03/13/2018

Study: Minimum Wage Increases Are Reducing Jobs For Teens

Charles Blahous, Economics21

One of the leading economic policy challenges of our time is the persistent decline in workforce participation among working-age Americans. Economists from left to righthave cited declining workforce growth as one of the principal barriers to our future economic growth, and thus to our future prosperity.  It’s important to understand the causes of declining workforce participation if we are to take effective action to mitigate it.  Unfortunately, economists are still struggling to fully understand -- let alone offer consensus solutions to -- this problem.

recent study performed for the Mercatus Center by renowned labor economist David Neumark and Cortnie Shupe explores an especially illustrative trend: specifically, declining work by teens aged 16-19.   While workforce participation by young US adults has been in general decline for the last few decades, the decline among teenagers has been especially steep.  In 1994 the labor force participation rate of all those aged 16-24 stood at over 66 percent but declined to 55 percent by 2014.  This decline was sharpest among individuals aged 16-19: their job-holding rate dropped from nearly 53 percent in 1994 to just 34 percent in 2014.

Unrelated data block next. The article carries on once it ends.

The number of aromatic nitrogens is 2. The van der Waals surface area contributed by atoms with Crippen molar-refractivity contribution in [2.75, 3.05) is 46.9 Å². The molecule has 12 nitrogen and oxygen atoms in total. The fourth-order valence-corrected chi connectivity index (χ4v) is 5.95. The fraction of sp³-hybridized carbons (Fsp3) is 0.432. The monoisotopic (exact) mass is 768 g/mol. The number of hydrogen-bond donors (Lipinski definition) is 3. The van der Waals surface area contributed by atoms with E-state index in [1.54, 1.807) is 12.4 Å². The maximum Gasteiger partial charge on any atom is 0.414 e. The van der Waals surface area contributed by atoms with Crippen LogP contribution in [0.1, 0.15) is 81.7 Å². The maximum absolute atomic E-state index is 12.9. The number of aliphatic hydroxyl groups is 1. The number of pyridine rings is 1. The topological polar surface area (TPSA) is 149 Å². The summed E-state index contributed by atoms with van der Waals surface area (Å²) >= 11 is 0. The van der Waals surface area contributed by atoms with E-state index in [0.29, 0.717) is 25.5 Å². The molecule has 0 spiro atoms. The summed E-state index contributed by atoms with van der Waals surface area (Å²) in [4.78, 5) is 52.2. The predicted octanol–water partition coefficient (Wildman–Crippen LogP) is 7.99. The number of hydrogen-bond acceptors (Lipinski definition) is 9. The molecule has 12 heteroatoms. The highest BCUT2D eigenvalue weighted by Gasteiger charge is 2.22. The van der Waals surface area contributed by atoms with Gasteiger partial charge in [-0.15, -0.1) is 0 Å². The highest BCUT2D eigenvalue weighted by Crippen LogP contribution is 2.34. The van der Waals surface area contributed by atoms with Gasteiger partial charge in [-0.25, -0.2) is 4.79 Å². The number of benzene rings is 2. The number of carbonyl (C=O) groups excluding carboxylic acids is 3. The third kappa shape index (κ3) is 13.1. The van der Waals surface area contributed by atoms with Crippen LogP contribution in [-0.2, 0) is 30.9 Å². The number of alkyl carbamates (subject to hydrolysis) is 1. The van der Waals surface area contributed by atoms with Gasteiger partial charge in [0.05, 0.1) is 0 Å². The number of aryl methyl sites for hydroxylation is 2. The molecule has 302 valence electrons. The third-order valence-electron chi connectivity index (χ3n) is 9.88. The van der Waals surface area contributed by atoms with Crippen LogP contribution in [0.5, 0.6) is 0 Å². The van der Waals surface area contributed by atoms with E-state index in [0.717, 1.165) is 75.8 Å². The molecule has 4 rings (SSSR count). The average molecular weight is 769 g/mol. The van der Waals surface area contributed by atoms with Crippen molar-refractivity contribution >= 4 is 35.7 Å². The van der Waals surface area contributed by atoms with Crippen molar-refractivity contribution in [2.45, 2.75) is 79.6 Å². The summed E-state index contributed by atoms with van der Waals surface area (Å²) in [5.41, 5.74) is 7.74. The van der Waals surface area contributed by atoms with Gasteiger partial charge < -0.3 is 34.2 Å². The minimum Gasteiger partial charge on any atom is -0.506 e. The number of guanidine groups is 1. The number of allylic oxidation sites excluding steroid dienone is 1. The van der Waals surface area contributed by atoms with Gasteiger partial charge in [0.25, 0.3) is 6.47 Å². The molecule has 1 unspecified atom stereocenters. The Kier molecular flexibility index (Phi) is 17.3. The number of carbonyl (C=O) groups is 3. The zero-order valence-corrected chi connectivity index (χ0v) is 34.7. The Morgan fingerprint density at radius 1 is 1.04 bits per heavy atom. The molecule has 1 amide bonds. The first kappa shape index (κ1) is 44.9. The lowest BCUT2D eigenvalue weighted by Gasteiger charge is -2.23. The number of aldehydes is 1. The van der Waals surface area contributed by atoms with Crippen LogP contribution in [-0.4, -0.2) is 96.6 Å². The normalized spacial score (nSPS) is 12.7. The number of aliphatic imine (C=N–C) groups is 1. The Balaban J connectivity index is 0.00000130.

The reasons for this decline matter, both to our understanding and to the welfare of the individuals involved.  If the work decline has occurred simply because teens and their families are correctly calculating that they are better off staying in school without simultaneously holding a job, then the trend might be benign.  If so, we might expect these individuals to add to their long-term earnings potential by delaying their entry into the job market.  But if instead the decline has occurred because it is getting harder for teenagers to find work they would otherwise benefit from, that is a problem warranting solution.

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4,000 Years Of Price Control

Tablets, said to be 200 years older than the Babylonian Code of Hammurabi ... show that the ancient kingdom of Eshnunna had wage control and price control. The news ought not to have come as a surprise. For the code of Hammurabi itself (unearthed in 1902), which was promulgated earlier than 2000 B.C., fixed prices, wages, interest rates, and fees. This makes price control at least about 4,000 years old. ...

 

Ironically, it is those who now wish to return to this ancient totalitarian device who are fondest of calling themselves “progressives.” They are also fond of saying that those who believe in economic liberty “are living in the nineteenth century.” These controlists have yet to learn that they themselves are still living, as the discoveries in Babylonia attest, in the nineteenth century—B.C.!

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